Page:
A neat, strong and characterful Craigellachie with pretty sharp corners and edges - for all who like "the rough trowel", a clear recommendation! For my personal taste, however, I would have preferred a more effective balance and smoother integration of the alcohol and perhaps let the barrel rest for a while ;-)
Dutch caramel vla and marzipan greet the nose with a dominant sweetness. The gooseberries, always present to me at Craigellachie, join in, still slightly green strawberries and currants as well, all served in a fruit compote with cream, cognac and cinnamon powder - and on the floral side a hyacinth blossom, somehow fruity and dusty at the same time. There is a distinct pang like lemon-pepper on the nose, leading to more savory flavors: a malt beer on Grandma's oak table, the smell of yesterday's roast beef and the open door of the horse stable in the yard - Craigellachie's delightful "positive muff" ! In addition heavy walnut oil and balsamic vinegar, a fingertip iodine ointment and a spice, which I would most likely associate with an air-dried salami. Yes, I would say there was a nice sherry influence in the game ...
At almost 67 percent by volume anything but surprising, the first sip of the mouth first dries out sweet astringent, almost by itself the liquid seems to fly away. Phew, you have to breathe deeply before a sweet invasion of milk chocolate, caramel pudding and acacia honey with a mouthful of cognac is announced. Marzipan with strawberries and gooseberry tart with cream also play a significant role, as do leathery, grainy and herbaceous notes, almost a grilled fish in herb breadcrumbs with a lemon balm leaf. And always the alcohol sharpness always burns with everything.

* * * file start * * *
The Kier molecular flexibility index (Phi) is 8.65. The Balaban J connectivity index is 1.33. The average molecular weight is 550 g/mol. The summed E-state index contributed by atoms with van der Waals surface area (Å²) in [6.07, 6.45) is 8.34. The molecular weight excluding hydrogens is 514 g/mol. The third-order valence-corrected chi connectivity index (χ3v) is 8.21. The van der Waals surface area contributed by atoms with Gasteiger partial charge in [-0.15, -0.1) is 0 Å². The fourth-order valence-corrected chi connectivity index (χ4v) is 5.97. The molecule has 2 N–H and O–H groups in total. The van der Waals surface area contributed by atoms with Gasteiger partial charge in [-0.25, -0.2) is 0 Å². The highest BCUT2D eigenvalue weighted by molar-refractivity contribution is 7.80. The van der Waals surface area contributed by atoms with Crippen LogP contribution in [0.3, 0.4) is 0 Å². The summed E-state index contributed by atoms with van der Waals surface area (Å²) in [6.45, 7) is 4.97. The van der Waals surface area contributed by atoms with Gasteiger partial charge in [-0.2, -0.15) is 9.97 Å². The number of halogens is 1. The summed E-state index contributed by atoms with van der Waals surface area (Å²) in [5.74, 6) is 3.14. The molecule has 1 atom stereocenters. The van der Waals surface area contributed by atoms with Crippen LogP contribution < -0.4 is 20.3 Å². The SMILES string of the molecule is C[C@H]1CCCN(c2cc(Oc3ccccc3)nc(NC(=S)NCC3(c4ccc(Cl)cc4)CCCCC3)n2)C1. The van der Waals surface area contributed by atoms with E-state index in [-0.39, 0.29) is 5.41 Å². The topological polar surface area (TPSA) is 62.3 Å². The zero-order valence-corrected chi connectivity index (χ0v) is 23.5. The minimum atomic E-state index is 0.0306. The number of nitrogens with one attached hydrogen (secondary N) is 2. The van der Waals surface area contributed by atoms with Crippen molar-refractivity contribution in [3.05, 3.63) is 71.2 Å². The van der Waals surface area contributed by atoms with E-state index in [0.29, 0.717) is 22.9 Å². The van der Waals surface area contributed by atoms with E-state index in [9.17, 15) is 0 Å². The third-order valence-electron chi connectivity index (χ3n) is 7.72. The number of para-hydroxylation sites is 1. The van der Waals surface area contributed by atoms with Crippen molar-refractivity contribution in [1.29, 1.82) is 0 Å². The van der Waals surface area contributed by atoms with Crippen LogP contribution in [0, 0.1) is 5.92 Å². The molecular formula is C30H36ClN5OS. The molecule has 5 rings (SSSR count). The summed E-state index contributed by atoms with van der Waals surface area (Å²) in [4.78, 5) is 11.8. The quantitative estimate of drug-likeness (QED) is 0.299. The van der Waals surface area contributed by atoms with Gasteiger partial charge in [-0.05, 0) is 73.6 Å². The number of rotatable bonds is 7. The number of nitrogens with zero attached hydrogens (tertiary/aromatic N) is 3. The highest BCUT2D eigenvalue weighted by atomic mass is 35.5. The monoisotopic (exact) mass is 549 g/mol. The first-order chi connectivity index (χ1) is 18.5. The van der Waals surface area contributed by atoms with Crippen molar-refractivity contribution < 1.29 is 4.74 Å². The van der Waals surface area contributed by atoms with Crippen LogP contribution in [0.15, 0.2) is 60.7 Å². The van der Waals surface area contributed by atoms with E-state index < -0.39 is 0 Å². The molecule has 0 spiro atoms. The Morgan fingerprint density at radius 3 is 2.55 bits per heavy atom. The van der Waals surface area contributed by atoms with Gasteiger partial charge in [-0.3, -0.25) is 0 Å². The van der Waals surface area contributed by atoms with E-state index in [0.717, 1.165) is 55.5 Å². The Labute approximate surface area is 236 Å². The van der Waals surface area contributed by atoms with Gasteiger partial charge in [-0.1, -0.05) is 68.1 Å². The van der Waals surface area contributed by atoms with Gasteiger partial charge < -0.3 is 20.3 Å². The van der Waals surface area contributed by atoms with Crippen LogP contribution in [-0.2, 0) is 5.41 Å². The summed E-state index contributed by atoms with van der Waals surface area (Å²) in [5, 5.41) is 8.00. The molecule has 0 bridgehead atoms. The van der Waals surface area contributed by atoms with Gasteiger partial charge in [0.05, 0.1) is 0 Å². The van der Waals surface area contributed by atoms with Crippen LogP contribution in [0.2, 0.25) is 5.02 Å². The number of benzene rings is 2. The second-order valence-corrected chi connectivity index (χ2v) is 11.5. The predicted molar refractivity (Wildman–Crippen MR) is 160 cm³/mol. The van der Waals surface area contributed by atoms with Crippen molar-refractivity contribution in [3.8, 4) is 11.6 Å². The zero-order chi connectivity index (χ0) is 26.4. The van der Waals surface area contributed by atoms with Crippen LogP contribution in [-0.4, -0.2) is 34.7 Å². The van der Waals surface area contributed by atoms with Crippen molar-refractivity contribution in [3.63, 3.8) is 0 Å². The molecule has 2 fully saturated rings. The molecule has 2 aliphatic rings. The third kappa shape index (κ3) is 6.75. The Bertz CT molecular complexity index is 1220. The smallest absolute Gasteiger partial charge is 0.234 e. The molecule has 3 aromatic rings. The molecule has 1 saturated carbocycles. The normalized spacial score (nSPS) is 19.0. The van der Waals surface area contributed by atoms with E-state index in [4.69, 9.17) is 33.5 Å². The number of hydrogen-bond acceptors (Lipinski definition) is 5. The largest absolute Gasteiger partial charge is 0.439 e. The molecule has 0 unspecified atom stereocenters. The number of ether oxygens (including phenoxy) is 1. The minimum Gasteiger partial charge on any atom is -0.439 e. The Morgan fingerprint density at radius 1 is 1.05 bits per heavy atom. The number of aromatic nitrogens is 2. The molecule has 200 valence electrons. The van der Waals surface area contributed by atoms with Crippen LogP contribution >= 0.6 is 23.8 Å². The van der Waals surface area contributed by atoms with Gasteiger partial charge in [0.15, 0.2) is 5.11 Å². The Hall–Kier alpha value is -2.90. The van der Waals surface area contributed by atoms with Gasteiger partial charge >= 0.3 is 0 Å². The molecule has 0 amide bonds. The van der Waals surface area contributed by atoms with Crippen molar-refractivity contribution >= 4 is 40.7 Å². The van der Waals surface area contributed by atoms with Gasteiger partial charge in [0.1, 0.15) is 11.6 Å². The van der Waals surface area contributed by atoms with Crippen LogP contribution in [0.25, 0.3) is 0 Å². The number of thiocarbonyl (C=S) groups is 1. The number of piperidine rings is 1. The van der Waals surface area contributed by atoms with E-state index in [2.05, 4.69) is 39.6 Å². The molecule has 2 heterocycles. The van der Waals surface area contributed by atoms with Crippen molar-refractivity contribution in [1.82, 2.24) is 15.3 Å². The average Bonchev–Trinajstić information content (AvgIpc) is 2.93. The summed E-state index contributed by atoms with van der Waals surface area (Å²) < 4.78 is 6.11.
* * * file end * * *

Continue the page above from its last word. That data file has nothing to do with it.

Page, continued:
In the reverberation, which is rather short although the throat burns for two more three moments, the Craigellachie character sets in again in pure form: rotten wood, malt, grated herbs and iron as well as some earth and gooseberries remain on the palate , Somehow I imagine such a malt beer with 67%, if there was such a thing.
Here I try the addition of some water in view of the sharpness of the alcohol: the fruitiness then increases significantly in the nose, rum marzipan and the berries become more dominant, heaviness and spiciness noticeably decrease. Malt and hazelnut biscuits are now more pronounced in the mouth, more bitter overall and still biting. The chocolaty notes are almost completely submerged. After all, the finish remains as hoped comparable to the horse stable. Overall, the particularly attractive proportions unfortunately drown for me in the water, because I prefer the cask strength despite the sheer sharpness.